Accuracy has been bugging me a lot with respect to the telling of Isabella's story. How can I link the facts together to tell the story without allowing error to creep in? But sticking solely to the 'facts' results in a turgid list, losing the essence of whatever story there is.

Katherine Angel expressed the dilemma beautifully in an article in Aeon magazine:

I want to understand the past — the past of others, and of myself: what has shaped us, why we feel and think and do the things we do. But I don’t want to fossilise it, to preserve it in aspic. I don’t want to tell a solid, stolid story. And the reason I don’t want to do that is because it’s a way of killing the past, immobilising it: pinning its arms down, and saying, ‘I understand you now. Don’t move. Don’t you dare elude me again.’

But I do want to understand, and to tell a story even if that story is never closed, never complete, never conclusive. The writing of history — whether that of past epochs, people, events, or that of ourselves — has been profoundly challenged in recent decades. Access to the past is woefully indirect and unreliable, goes the argument. The evidence we have is incomplete and our own investments — theoretical, political, personal — shape what we find in it.

That excavatory urge vies in me with something else: a feeling that there is something absurd and impossible about attempting to know — definitively, once and for all, truthfully — about the past, any past, even if that search must always be pursued. There is no control experiment; we have nothing against which to test our speculations. All we have is our own life, our own singularity. And in both realms — in things outside ourselves, and in things within — all we have are hypotheses, some good, and some less so. Which is, I think, perfectly fine.

Simultaneously, I came across two instances of 'facts' which were less than 100% accurate. 

My first find was on a website documenting the CVs of the women who went out to Malta with the army in 1916. Isabella is listed, as she should be.  Stenhouse Isabella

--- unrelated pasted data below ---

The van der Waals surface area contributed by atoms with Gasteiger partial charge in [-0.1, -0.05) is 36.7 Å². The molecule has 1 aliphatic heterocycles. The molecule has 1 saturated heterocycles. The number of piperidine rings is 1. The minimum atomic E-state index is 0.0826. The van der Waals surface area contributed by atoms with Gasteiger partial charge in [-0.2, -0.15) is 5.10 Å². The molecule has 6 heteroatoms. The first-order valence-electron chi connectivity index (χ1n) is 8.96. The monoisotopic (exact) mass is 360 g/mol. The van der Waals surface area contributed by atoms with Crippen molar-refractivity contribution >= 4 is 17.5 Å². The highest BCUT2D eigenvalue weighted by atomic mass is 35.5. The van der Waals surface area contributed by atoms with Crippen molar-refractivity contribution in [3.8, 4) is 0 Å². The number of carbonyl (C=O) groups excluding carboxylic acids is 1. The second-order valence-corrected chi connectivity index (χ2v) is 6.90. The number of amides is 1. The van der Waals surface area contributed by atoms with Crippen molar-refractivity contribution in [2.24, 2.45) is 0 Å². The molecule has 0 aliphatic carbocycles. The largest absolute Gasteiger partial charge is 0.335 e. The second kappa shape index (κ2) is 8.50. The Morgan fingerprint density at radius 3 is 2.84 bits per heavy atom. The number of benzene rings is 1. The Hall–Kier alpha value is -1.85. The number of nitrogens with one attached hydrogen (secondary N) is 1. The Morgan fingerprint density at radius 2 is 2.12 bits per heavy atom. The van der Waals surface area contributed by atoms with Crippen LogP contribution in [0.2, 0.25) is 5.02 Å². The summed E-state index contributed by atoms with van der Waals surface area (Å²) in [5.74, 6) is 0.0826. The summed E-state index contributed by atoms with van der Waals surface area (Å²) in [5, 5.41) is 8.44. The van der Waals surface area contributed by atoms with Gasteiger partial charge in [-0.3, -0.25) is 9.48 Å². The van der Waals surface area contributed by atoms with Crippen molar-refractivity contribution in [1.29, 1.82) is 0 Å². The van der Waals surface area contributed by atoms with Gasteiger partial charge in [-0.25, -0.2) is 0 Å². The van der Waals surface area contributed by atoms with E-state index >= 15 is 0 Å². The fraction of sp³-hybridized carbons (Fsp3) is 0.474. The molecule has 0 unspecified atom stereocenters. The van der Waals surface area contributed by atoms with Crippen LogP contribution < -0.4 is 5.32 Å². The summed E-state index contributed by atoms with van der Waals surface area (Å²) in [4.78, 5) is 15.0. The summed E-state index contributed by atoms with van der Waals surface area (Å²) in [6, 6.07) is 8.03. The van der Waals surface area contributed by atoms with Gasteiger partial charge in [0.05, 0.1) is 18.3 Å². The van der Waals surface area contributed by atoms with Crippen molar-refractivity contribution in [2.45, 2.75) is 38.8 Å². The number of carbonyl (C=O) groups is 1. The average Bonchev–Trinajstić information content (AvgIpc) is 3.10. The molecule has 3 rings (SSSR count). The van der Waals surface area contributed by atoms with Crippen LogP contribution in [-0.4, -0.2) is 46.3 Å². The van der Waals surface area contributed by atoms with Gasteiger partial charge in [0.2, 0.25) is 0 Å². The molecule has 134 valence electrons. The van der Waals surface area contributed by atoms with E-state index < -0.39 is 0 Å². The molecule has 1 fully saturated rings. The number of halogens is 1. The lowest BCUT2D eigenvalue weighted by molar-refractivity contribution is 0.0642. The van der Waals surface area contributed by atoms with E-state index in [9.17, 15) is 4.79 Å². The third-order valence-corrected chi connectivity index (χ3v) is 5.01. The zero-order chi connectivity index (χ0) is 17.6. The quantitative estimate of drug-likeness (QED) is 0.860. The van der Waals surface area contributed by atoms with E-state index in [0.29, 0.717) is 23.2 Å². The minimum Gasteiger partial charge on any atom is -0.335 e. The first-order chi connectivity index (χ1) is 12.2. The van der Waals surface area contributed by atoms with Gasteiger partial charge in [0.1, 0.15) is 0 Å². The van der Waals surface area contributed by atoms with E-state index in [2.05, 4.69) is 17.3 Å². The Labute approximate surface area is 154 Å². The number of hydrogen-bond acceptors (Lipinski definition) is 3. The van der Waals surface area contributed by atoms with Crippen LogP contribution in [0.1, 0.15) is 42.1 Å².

I was excited to discover that she had been awarded the Wellcome Medal, (gold medal), in the History of Medicine at the University of Edinburgh graduation ceremony. I knew she had won one prize. Had she won two?

A spot of internet research and careful sifting through the hundreds of files on my computer told me what had happened. The published list of prize winners was not tabulated, it ran straight from one line to the next. Did the name of the prize come first, or the name of the graduate who had won it? The website creator had read the list one way, and given Isabella a prize for History of Medicine. I read the list the other way, and awarded her the Dorothy Gilfillan Prize for most distinguished woman medical student. Thankfully for my confidence in my research, a second source corroborated my reading of the list rather than the website's interpretation, but for posterity, the information on the website will be regarded as true, and Isabella has won a new prize with no effort, but been deprived of her true trophy.

My second discovery concerned an error from a century ago. A letter described her as 'Sister Isobel Stenhouse' instead of 'Dr. Isabella Stenhouse'. The context of the letter confirmed other things I knew about her, and the name error seemed like a mistake that anyone could make when meeting face to face. The writer would have met her socially in France, but simply hearing her name didn't tell him how it was spelt. He would have sensed that she had greater authority than the other women, so concluded that she was a senior nurse, not imagining she could be a doctor. The sort of mistake that happens every day.

Those ideas combine to release me into attempting to convey Isabella's story vividly, seeking its essence without losing its truth. Has accuracy several meanings?

Now what about that picture at the top? How do you interpret that? 

Tuesday, 26 March 2013

Arts Council of Wales

Thanks to the Arts Council of Wales, Isabella is on the march again.

They have awarded a research grant to develop a mode of telling her story. Watch this space as the research progresses.